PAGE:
Die Initialzündung für den Jännerstreik war von einer kleinen oppositionellen Gruppe ausgegangen, die sich aus den um Friedrich Adler gruppierten Linken gebildet und den Namen "Linksradikale" angenommen hatte. Die "Linksradikalen" hatten durch Franz Koritschoner und Anna Strömer Verbindung mit Lenin und der von ihm geführten "Zimmerwalder Linken" und propagierten deren Ideen in Österreich. Sie gewannen Einfluss in Betrieben von Wiener Neustadt und Umgebung, agitierten dort für den Generalstreik und hatten an einigen Stellen die Führung im Jännerstreik.

Aber die gesamte Führung der Massenbewegung konnten sie nicht gewinnen, denn es waren meist jüngere Vertrauensmänner, die nur im eigenen Wirkungsbereich bekannt waren, und zu einem großen Teil Jugendliche, Studenten und Intellektuelle. Zweitens aber waren sich die Arbeiter bei ihren Aktionen noch nicht bewusst, dass sie auch gegen die Politik des sozialdemokratischen Parteivorstandes kämpfen hätten müssen. So gelang es den erfahrenen sozialdemokratischen Partei- und Gewerkschaftsführern ohne große Mühe, die Leitung des Streiks in ihre Hände zu bekommen. Ihnen war aber die revolutionäre Perspektive vollständig unerwünscht. Im Gegenteil, all ihre Anstrengungen waren in Zusammenarbeit mit den Behörden darauf gerichtet, dem Streik einen möglichst harmlosen Charakter zu verleihen und schnell zu beenden. Ihre erste Sorge war daher, wie es in einer von ihnen 1918 herausgegebenen Broschüre "Um Friede, Freiheit und Recht" heißt, "die Bewegung zu erfassen, zu leiten und vor Missdeutung und vor Abirrung zu schützen".

Unter "Abirrung" verstand die SPÖ-Führung die Steigerung des Kampfes zur Revolution, die sie um jeden Preis vermeiden wollte. Nachträglich hab es auch Otto Bauer zu: "Die Steigerung des Streiks zur Revolution selbst konnten wir nicht wollen. Darum mussten wir dafür sorgen, dass der Streik beendet werde..." (a. a. O., S. 65.)

Drei Argumente waren es im Wesentlichen, die von der sozialdemokratischen Propaganda gegen die Fortsetzung des Streiks vorgebracht wurden:

1. Das Proletariat stünde allein, die Bauern seien eine konterrevolutionäre Kraft;

2. die Regierung würden den Kampf mit der Armee niederschlagen und

3. im allerschlimmsten Falle für die Regierung würde sie die deutschen Truppen zur Annexion Österreichs herbeirufen.

Alle drei Argumente hat die Geschichte zerschlagen. Die Bauern waren auch in Österreich, wie es ja Otto Bauer selbst später zugab, so revolutionär gestimmt wie noch nie. Was die Armee anbelangt, so waren die Truppen, wie es auch die nachfolgenden Soldatenmeutereien beweisen, schon damals alle andere als zuverlässig. "Der Kampf der Arbeiterschaft um Frieden fand unter den kriegsmüden hungernden Soldaten lautes Echo." (Otto Bauer, a. a. O., S. 66.)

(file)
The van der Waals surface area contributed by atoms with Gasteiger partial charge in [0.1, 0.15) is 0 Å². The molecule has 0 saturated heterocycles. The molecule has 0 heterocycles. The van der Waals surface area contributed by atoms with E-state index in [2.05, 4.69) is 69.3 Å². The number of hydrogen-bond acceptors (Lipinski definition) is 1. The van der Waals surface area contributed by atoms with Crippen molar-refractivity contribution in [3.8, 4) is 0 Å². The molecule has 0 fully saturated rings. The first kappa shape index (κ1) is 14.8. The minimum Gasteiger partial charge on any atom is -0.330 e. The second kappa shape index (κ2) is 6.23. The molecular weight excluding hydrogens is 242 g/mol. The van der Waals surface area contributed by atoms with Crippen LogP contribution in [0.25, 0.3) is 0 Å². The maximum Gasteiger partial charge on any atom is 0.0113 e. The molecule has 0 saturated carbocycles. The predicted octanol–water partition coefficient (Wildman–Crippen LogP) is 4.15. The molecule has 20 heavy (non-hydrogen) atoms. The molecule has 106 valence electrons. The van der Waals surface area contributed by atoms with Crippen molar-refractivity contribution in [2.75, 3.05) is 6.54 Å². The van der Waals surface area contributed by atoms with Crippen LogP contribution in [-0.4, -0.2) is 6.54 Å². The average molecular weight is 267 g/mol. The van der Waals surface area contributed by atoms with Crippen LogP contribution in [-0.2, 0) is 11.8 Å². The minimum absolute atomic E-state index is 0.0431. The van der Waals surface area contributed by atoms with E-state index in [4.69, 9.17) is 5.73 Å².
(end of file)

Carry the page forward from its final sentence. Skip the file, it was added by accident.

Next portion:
Und der sozialdemokratische Führer Julius Deutsch, der damals im Kriegsministerium arbeitete, gab in seinen militärpolitischen Erinnerungen zu, dass "die militärische Situation in Wien für die Regierung recht ungünstig" war. In Wien standen anfangs nichts mehr als 3000 kampffähige Soldaten zur Verfügung. Selbst das Offizierskorps war infolge der nationalen Gegensätze bereits äußersten Spannungen ausgesetzt. Und schließlich hätte ein revolutionärer Umsturz Österreich keineswegs zu einer leichten Beute für das imperialistische Deutschland gemacht, denn im Anschluss an den Jännerstreik brach auch dort aus ähnlichen Gründen ein gewaltiger Generalstreik aus. Zwischen dem revolutionären Russland und dem revolutionären Österreich hätte sich damals ein konterrevolutionäres, monarchistisches Deutschland nicht halten können.

Nachdem aber die SPÖ-Führung den Streik in ihre Hände bekommen hatte, ergriff sie die erstbeste Gelegenheit, um die grandiose Bewegung gegen das Versprechen geringfügiger Verbesserungen abzuwürgen.

Die Regierung versprach, die Friedensverhandlungen an keinerlei territorialen Fragen scheitern zu lassen, keinerlei Gebietserweiterungen auf Russlands Kosten anzustreben, Polens Selbstbestimmungsrecht vorbehaltlos anzuerkennen; außerdem versprach sie Reformen des Kriegsleistungsgesetzes und des Ernährungsdienstes und die Demokratisierung des Gemeindewahlrechts.

Charakteristisch war indes auch die Vertröstung auf einen zukünftigen Kampf, mit der Karl Seitz der großen Vertrauensmännerkonferenz, die über die Fortsetzung des Streiks entscheiden sollte, den Abbruch schmackhaft zu machen versuchte:

"Ich bitte Sie, von diesem Gesichtspunkt aus die Antwort der Regierung als genügend zu beurteilen. Dann wollen wir Gewehr bei Fuß stehen und abwarten, ob man von dem Wege, den wir als richtig erkannt haben, abweichen wird, jeden Augenblick entschlossen, wieder zum äußersten Mittel der Abwehr zu greifen, wenn jemand wagen sollte, etwas zu unternehmen, was den Frieden bedrohen könnte!"